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I once had a Fedex shipment that burned up in a delivery vehicle that caught fire with my shipment, and all others aboard, lost in the blaze. They refunded the shipping fee, but that was it. Fortunately the business documents enclosed were replaceable, but there were extra costs for recreating them.

So couriers are not immune to delivery risks, either.

September 23, 2023
1:51 pm
Norman1
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Canada Post and couriers are not going to offer to cover any lost shipments if one didn't pay for extra liability.

The CBC article tries to insinuate that Canada Post is doing something wrong by saying Canada Post did not offer any compensation and not provide context.

I've sent documents by Canada Post registered mail. Registered mail comes with $100 liability. If I need more liability coverage, then I need to pay more for more coverage. It is glaringly negligent to send a bank draft that will cost around $9,000 to replace, if lost or destroyed in transit, with just $100 of coverage.

September 23, 2023
5:18 pm
COIN
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For $300,000, it would have been worthwhile to open a TD chequing account and ask them to deposit that money to that account and then write a cheque on your new TD chequing account to take out the cash.

September 23, 2023
5:46 pm
canadian.100
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I am baffled why the executor decided to certify the cheque before sending to the beneficiary.

September 23, 2023
6:35 pm
HermanH
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Possibly to give his brother confidence in the cash. We do not know the relationship they have. It could be strained due to the death. Maybe he thought the roles would/should have been reversed and he would be executor.

Can anyone tell me what the difference between certified cheque and draft?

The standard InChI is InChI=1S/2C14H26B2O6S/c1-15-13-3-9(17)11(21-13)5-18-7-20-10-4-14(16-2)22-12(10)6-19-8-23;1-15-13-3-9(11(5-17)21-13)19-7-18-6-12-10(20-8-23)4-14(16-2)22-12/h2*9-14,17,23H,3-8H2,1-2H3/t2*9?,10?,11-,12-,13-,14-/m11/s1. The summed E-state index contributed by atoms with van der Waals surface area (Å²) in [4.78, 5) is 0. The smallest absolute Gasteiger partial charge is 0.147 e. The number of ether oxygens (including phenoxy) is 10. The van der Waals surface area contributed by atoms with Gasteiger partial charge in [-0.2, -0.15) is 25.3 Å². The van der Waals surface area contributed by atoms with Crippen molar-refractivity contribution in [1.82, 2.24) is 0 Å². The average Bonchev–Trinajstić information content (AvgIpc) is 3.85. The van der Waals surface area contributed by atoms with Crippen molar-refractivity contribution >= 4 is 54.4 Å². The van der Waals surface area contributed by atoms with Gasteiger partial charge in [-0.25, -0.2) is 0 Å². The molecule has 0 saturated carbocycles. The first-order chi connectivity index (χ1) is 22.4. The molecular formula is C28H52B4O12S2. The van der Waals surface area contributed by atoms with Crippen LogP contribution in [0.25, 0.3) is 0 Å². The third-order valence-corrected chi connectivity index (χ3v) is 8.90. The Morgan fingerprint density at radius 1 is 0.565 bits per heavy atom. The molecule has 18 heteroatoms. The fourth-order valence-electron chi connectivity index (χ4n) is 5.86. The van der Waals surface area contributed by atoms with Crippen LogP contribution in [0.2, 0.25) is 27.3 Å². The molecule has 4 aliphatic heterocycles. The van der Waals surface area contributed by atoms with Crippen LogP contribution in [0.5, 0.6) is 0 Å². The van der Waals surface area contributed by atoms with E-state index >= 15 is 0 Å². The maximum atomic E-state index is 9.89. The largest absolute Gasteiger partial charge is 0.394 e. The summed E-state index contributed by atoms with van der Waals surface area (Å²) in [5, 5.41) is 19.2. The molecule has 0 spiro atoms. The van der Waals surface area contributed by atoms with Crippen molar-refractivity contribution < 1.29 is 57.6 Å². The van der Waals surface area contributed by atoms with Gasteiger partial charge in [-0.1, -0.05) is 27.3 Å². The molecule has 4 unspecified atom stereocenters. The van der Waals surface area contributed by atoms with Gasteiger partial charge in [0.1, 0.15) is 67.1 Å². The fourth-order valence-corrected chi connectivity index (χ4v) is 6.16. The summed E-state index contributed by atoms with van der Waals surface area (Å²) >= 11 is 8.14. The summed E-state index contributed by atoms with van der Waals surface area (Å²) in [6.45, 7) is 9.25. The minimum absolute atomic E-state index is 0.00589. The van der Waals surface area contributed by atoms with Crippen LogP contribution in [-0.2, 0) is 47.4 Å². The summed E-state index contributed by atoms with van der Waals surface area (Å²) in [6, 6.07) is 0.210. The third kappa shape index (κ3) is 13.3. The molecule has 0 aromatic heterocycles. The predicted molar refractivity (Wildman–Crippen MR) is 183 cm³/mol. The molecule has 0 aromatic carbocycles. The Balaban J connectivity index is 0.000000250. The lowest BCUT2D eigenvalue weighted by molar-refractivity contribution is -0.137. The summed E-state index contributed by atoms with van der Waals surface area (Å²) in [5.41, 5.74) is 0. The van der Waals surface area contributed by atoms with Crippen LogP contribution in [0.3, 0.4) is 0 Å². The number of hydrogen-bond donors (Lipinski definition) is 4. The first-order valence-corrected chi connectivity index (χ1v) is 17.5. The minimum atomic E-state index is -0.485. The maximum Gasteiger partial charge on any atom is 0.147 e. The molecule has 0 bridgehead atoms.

Aren't funds removed from the account immediately after the instrument is issued, for either choice?

The certified cheque uses the issuers paper, so it could conceivably be fraudulent while the paper for the draft is always kept secure at the bank. Is my understanding correct?

September 23, 2023
7:27 pm
bobwatford
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A little off topic....but about 20 years ago I stopped by my parents house....they lived on a farm.....dirt road.....very rural.....old style mailbox across from the driveway. As I'm turning in the driveway I notice an envelope in the middle of the road. Looked odd as there isn't usually trash just blowing around out there so picked it up. Had tire tracks on it but was addressed to my mom and must have been dropped when they grabbed the mail the previous evening....usually mail was folded in with the daily newspaper. Took it inside and gave it to my mom. It was a cheque from her sister's estate in England for 80,000 pounds.....I think the exchange rate back then was about 1.8 CAD per pound. No idea what sort of cheque it was....but I guess the moral of the story is sometimes old people lose things.....LOL.

September 24, 2023
6:05 am
Norman1
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Lucky you found that £80,000 cheque for your Mom!

A widow in southern Ontario wasn't as lucky. In 2015, she misplaced an RBC bank draft for $273,225 from her real estate lawyer and was not able to find it. That stranded the $273,225 that was going to pay for her condo.

September 24, 2023
6:13 am
Norman1
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HermanH said

Can anyone tell me what the difference between certified cheque and draft?
Aren't funds removed from the account immediately after the instrument is issued, for either choice?

A certified cheque is a regular cheque the client writes and the bank it is drawn on certifies afterwards. Yes, the bank usually removes the funds for the cheque from the client's account when the bank certifies the cheque. Some of the MICR digits are punched out so the cheque isn't automatically processed and the funds debited a second time.

A bank draft is a cheque written by the bank on one of the bank's own accounts. Bank will require payment for the draft before it issues the draft.

Both can be counterfeited.